THE supply of skins having been found inadequate to the gratification of their desire for comfort, the ancient Egyptians gradually developed the art of making mats from papyrus, a plant as important to them as any of our trees, fibrous grasses, or hemp are to us. While at work on the manufacture of these mats, the weavers used to squat on the ground. They became skilful, both in constructing the fabric and arranging the colors; the latter were quite bright and effective, being chiefly red, blue, yellow, and green, with black and white to define.
Egyptians used rugs in the decoration of their rooms, hanging them on walls and also suspending them between the pillars. But as the glory of Egypt departed, her skill in rug-making also declined ; and the Egyptian rugs of the present day are of a coarse quality, being made in private houses under the primitive conditions that existed thousands of years ago. The last manufactory in working order was at Boulak, a suburb of Cairo, but it has been closed for several years. A great many rugs, however, are imported into Egypt, the majority being from Persia, Turkey, and India. Cairo is still one of the leading emporiums for the sale to tourists of rugs of Eastern make.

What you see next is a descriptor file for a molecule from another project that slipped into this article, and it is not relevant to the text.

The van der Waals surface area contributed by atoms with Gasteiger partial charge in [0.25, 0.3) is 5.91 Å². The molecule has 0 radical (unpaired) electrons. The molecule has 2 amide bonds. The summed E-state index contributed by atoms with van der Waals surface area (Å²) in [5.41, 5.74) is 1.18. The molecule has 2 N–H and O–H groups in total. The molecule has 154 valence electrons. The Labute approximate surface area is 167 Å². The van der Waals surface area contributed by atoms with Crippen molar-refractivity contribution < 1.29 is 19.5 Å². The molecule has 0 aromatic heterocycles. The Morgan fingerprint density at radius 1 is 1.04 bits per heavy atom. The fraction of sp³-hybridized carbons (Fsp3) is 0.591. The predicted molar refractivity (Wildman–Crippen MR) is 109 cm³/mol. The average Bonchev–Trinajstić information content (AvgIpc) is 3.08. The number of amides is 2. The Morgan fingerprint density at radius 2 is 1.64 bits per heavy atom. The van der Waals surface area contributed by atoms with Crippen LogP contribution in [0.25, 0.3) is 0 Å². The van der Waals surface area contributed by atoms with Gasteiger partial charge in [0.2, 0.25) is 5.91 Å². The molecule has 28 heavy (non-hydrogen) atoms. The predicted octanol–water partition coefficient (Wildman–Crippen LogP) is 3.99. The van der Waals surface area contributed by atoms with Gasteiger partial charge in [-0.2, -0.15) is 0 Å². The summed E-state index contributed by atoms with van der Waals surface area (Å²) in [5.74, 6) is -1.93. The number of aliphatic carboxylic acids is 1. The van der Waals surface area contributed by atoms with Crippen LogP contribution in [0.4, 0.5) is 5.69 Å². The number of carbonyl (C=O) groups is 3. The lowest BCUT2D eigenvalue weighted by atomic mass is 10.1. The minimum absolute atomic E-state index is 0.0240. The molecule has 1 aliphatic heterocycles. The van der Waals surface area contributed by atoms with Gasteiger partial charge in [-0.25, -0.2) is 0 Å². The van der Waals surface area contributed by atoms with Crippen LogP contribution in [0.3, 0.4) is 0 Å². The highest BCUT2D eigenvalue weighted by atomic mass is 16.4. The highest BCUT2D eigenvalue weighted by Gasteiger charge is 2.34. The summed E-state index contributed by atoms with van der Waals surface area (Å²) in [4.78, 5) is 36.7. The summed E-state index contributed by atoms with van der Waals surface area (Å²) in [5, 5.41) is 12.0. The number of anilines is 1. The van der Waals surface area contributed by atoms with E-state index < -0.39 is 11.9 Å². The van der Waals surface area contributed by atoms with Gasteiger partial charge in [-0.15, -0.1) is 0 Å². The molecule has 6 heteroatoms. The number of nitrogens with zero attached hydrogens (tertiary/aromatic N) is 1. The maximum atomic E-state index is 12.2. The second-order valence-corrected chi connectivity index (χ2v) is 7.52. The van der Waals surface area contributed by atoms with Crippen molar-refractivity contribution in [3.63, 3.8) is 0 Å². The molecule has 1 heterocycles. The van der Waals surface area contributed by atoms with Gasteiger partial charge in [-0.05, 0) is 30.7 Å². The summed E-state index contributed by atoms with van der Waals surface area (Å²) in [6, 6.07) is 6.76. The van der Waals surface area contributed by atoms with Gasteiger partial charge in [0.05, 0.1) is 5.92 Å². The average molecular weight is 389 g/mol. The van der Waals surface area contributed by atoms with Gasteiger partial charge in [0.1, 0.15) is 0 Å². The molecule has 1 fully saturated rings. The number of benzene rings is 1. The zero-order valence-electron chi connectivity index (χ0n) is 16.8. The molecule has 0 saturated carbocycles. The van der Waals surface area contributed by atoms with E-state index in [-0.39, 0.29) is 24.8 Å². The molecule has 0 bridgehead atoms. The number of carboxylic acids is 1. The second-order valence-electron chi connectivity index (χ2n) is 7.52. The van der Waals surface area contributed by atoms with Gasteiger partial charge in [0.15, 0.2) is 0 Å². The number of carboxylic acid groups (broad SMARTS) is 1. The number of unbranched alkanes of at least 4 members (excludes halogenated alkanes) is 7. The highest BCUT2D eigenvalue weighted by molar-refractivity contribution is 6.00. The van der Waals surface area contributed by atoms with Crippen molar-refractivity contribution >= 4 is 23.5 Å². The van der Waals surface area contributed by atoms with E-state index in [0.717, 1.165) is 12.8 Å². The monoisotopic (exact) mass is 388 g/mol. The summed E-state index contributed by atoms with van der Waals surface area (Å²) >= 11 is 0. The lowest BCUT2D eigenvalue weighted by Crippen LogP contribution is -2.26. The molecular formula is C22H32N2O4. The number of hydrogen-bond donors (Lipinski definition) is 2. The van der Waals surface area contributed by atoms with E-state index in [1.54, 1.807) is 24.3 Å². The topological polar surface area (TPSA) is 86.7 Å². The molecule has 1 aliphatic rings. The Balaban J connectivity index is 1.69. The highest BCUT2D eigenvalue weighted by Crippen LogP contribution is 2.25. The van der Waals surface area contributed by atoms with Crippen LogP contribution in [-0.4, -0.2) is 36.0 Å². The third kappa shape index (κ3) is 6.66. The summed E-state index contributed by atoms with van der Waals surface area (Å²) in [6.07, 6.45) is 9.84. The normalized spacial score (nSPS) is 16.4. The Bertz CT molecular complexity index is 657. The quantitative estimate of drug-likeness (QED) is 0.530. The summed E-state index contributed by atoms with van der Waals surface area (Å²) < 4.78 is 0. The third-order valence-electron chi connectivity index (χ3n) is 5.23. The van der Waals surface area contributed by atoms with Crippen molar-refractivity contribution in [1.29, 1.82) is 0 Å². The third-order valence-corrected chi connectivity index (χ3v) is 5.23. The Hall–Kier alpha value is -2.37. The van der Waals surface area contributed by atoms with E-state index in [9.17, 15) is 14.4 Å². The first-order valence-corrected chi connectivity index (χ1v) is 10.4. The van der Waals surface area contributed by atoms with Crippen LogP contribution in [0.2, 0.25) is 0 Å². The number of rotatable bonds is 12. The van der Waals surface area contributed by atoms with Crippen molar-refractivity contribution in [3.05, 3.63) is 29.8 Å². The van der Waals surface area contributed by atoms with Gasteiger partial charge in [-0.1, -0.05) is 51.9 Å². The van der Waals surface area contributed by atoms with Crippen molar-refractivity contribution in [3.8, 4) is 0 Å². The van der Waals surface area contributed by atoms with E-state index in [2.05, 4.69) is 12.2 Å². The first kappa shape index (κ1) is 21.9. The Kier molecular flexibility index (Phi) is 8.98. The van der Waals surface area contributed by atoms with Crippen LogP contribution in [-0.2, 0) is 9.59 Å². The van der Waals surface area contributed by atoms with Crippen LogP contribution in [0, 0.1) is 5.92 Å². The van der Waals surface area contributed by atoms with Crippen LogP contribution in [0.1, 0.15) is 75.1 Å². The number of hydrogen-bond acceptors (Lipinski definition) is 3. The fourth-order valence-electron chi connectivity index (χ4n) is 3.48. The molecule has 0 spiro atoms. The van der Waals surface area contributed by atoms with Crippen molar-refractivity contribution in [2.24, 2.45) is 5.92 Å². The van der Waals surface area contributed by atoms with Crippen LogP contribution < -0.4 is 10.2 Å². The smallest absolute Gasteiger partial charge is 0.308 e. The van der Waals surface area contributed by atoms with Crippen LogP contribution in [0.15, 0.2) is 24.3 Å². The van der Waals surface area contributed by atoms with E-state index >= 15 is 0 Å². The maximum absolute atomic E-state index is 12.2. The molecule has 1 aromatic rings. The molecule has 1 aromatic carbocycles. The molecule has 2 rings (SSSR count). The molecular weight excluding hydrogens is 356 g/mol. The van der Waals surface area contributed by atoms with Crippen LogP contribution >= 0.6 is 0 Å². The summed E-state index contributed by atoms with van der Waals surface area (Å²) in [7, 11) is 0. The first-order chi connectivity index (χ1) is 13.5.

Dr. F. Sarre, the distinguished archaelogist, has proved quite recently by documentary evidence that the so-called Damascus rugs are really ancient Egyptian. This is a new and interesting fact to the student of ancient Oriental rugs. The distinctive greens and reds are added evidence of Egyptian ancestry.
( Originally Published Late 1900’s )